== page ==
The Story of Norburton Hall

Norburton Hall was originally a fortified farm dating back to the 1640s.

An old photo of Norburton Hall How the hall looks now

Just before being extensively renovated in 1902, the building now known as Norburton Hall was referred to as Squire Brown’s buildings and consisted of a large farmhouse, a dairy now called Dairy Cottage annexe, to the west side of the main building, Stables to the east, and a Gardener’s Cottage adjoining a threshing barn to the north of the main hall. Next to the barn is a low one-storey building which is shown on plans as cow stalls. Amongst other outbuildings there was also a Cider House to the South East.


The name, Norburton House was adopted in 1902 when the owner, Edward T Sturdy (1860–1957) commissioned his uncle, who was an architect, to undertake major refurbishment and building works. A wing was added incorporating the main hall with its elaborately carved staircase and the leaded window together with the 3 guest bedrooms all of which reflect the Arts and Crafts movement.


Edward Sturdy had been a property developer based in London and his move to the countryside coincided with a revival in the use of traditional crafts as an antidote to mass production. The carved staircase and detailed stonemasonry in the main hall are wonderful examples of the Arts and Crafts movement. Edward Sturdy also studied philosophy and gained a reputation as a Sanskrit scholar and translator. His interest in Eastern cultures led him to travel quite extensively and it appears that it brought him into contact with Walter Crane, one of the founders of the Arts and Crafts movement. Walter Crane designed an elegant fireplace with peacocks in the East wing of the house. Evidence of Sturdy’s interests and travels is prevalent in the house and the grounds:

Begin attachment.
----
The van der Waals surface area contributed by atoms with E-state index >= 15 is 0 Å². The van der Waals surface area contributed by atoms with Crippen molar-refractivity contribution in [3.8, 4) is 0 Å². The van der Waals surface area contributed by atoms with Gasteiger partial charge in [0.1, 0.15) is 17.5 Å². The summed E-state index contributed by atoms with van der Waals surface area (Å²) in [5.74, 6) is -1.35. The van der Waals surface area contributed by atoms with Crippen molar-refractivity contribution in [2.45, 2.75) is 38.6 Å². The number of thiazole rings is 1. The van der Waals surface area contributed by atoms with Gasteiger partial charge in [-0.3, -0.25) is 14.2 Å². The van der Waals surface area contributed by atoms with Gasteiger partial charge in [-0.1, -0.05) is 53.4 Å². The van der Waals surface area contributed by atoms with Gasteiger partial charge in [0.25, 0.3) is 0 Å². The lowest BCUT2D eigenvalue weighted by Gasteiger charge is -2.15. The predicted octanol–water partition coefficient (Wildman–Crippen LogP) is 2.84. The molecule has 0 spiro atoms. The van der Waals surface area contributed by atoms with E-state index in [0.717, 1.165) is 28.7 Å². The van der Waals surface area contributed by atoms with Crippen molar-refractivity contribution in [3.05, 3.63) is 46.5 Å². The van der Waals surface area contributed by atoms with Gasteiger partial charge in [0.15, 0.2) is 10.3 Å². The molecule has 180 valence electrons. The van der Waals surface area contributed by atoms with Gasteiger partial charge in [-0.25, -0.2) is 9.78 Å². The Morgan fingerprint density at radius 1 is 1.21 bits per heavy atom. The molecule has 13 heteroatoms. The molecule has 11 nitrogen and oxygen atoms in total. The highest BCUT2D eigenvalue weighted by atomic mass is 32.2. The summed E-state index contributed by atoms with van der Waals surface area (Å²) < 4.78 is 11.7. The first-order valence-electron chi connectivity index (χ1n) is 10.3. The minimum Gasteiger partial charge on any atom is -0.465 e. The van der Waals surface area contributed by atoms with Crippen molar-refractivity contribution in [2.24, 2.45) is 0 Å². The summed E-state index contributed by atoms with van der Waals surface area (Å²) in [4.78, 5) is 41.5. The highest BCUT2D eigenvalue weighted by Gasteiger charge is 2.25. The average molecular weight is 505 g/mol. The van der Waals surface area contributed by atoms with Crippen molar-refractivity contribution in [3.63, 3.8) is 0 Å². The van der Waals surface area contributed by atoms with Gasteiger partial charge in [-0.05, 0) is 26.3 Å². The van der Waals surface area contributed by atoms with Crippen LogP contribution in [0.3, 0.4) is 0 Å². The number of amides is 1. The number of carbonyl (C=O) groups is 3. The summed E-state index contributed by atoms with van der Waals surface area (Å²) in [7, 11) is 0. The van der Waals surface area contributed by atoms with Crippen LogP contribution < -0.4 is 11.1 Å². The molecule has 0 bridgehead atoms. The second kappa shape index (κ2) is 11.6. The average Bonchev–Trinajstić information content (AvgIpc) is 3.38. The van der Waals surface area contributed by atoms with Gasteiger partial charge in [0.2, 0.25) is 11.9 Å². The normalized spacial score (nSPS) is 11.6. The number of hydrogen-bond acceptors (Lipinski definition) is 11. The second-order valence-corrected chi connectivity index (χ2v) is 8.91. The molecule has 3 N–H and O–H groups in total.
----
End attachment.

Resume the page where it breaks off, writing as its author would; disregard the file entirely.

• The magnificent evergreens in the grounds are Cupressus Macrocarpas brought back from his travels in New Zealand
• The fireplace in the dining room incorporates peacocks, an important symbol in Islamic, Ancient Persian, Greek and Christian cultures representing purity, truth, wisdom and immortality.


An ornate overmantel in Norburton House (Edward Toronto Sturdy).
An ornate overmantel in Norburton House (Edward Toronto Sturdy).

The Sanskrit inscription (prayer) over the fire place in the main hall “SATYAT NASTI PARA DORMA” has been translated by the British Museum to read ‘There is no higher law than truth’.

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